It can happen at any level. An elected official can be slowed or stopped. Democrats might be power hungry and have Trump Derangement Syndrome. But common sense eventually steps back in. Americans will allow life to grind to a halt but only for a short time. If we see the need to shelter-in-place, we’ll do that. You need to justify that need when other facts start coming in. And with Democrats nationwide holding purse strings, push will come to shove.
Clay County Circuit Court Judge Michael McHaney ruled against Democrat Pritzker’s order approving a restraining order to Rep. Darren Bailey. The ruling is applicable only to Bailey but it opens the door for similar legal action nationwide.
“We are certainly going to act in a swift action to have this ruling overturned,” Pritzker said in his daily coronavirus press briefing.
Democrats usually like slippery slopes. Not so in this case.
Bailey, a Republican from Xenia, IL alleges Pritzker overstepped his authority and violated the civil rights of the state’s residents. Pritzker renewed the stay-at-home order to May 30 to try to keep the coronavirus from spreading.
“Enough is enough!” Bailey said in a statement. “I filed this lawsuit on behalf of myself and my constituents who are ready to go back to work and resume a normal life.”
Pritzker really can’t do anything until the lawsuit is resolved.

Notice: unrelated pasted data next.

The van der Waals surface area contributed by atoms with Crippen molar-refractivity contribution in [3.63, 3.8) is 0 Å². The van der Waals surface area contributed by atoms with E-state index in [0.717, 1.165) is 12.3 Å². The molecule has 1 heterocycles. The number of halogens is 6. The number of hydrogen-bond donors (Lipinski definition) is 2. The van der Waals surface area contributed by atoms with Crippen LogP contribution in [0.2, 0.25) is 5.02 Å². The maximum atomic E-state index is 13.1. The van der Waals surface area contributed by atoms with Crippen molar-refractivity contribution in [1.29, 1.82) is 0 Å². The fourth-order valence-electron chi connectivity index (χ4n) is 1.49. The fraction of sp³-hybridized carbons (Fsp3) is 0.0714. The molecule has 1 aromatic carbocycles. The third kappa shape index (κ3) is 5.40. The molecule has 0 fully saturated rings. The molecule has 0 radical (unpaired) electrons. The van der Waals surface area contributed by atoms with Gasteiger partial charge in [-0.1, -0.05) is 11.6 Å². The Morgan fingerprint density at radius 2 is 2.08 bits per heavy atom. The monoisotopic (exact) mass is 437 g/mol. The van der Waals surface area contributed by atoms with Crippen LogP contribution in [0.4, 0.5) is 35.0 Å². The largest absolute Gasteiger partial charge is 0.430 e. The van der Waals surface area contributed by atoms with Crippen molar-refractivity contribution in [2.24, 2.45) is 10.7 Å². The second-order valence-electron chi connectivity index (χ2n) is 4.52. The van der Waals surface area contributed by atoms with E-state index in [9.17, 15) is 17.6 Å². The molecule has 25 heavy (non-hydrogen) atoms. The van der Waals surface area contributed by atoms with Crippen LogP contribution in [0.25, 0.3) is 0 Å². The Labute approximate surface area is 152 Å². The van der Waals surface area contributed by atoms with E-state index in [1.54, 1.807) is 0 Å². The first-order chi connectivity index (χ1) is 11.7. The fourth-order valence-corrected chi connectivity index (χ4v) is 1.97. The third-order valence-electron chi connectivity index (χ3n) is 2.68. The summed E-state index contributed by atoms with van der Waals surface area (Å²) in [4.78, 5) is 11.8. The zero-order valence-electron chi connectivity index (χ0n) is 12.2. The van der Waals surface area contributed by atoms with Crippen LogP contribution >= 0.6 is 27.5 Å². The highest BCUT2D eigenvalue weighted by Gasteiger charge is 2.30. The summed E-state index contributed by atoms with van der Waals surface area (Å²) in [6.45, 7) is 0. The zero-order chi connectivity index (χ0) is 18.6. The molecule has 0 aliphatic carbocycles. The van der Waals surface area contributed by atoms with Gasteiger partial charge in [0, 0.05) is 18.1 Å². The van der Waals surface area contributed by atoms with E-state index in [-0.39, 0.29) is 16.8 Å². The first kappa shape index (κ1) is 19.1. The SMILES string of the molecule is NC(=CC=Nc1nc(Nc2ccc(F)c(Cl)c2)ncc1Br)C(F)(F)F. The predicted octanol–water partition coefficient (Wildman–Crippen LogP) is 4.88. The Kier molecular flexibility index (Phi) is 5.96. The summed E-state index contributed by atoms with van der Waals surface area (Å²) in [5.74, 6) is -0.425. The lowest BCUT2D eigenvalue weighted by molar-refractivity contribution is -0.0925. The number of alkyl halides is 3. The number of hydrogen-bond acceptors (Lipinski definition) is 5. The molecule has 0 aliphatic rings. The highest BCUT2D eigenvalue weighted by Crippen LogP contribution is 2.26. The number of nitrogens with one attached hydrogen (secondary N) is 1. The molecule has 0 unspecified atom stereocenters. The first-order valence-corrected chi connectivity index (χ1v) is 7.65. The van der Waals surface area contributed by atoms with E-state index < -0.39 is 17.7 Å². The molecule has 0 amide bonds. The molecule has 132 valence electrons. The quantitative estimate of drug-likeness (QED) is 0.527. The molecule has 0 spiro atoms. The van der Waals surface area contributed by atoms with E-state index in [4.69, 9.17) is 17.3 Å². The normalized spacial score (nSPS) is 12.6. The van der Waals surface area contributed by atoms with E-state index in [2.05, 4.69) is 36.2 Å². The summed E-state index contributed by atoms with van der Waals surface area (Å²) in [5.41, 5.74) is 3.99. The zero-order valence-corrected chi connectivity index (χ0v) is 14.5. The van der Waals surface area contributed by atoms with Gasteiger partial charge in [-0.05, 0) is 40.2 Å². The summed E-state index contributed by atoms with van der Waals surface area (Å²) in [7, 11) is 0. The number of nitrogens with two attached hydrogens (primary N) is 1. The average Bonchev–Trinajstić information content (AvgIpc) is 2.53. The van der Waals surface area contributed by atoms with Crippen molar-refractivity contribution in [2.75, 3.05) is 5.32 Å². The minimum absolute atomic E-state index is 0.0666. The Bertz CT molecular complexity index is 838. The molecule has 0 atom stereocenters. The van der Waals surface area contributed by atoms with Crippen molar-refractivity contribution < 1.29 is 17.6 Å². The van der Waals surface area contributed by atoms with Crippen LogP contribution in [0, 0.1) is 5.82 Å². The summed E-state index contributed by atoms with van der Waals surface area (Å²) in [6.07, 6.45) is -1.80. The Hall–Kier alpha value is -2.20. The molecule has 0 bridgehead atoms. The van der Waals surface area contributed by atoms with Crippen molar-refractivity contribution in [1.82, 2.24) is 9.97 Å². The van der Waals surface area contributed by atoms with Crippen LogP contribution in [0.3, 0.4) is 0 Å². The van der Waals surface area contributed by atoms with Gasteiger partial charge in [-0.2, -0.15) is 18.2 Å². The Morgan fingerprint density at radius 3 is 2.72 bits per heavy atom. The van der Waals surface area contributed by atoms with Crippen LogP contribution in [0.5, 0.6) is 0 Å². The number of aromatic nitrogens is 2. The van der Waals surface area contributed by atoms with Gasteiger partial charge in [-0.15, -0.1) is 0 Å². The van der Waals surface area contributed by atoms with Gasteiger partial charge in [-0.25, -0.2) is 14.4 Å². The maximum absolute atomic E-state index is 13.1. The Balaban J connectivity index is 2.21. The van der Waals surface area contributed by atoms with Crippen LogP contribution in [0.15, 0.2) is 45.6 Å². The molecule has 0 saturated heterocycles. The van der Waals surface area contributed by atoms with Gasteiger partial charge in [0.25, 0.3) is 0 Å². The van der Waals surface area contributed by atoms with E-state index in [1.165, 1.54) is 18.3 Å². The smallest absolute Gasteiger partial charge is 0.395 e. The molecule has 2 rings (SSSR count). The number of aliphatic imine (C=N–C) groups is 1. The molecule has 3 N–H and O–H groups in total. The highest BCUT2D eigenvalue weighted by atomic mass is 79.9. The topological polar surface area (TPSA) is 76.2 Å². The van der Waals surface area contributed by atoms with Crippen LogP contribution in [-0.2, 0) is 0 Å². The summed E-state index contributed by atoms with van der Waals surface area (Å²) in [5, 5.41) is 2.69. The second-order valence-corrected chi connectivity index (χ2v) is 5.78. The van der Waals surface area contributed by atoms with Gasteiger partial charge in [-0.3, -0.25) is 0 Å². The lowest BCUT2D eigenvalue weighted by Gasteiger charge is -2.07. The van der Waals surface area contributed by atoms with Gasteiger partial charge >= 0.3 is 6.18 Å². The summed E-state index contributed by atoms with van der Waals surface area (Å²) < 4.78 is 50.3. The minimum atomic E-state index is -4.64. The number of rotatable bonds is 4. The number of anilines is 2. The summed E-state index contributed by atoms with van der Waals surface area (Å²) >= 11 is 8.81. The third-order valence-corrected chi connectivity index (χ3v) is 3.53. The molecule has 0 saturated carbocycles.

“Representative Bailey’s decision to go to the courts is an insult to all Illinoisans who have been lost during this COVID-19 crisis. It’s a danger to millions of people who might get ill because of his recklessness,” Pritzker said Monday. “Disasters don’t evaporate on a 30-day timeframe. Legislators took this into account when they wrote this law. We will fight this lawsuit to the furthest means possible. In the interim, we will be issuing new public health directives so we can respond to this public health crisis.”
Walk it back
Pritzker’s latest order relaxes a little It allows for some outdoor activities, surgeries and medical treatments. Retailers can fill online and curbside orders.
“We are in possibly the most difficult parts of this journey,” Pritzker said. “I know how badly we all want our normal lives back. Believe me, if I could make that happen right now, I would, but this is the part when we have to dig in.”
Illinois has had a total of over 45,000 cases and 2,000 deaths from the coronavirus. Bailey wants the intent examined. His authority “calls for an immediate review and reconsideration of legislative intent.”
Illinois state law gives the governor authority to declare a state of emergency for 30 days but says nothing about extending that. Extensions can be granted based on need.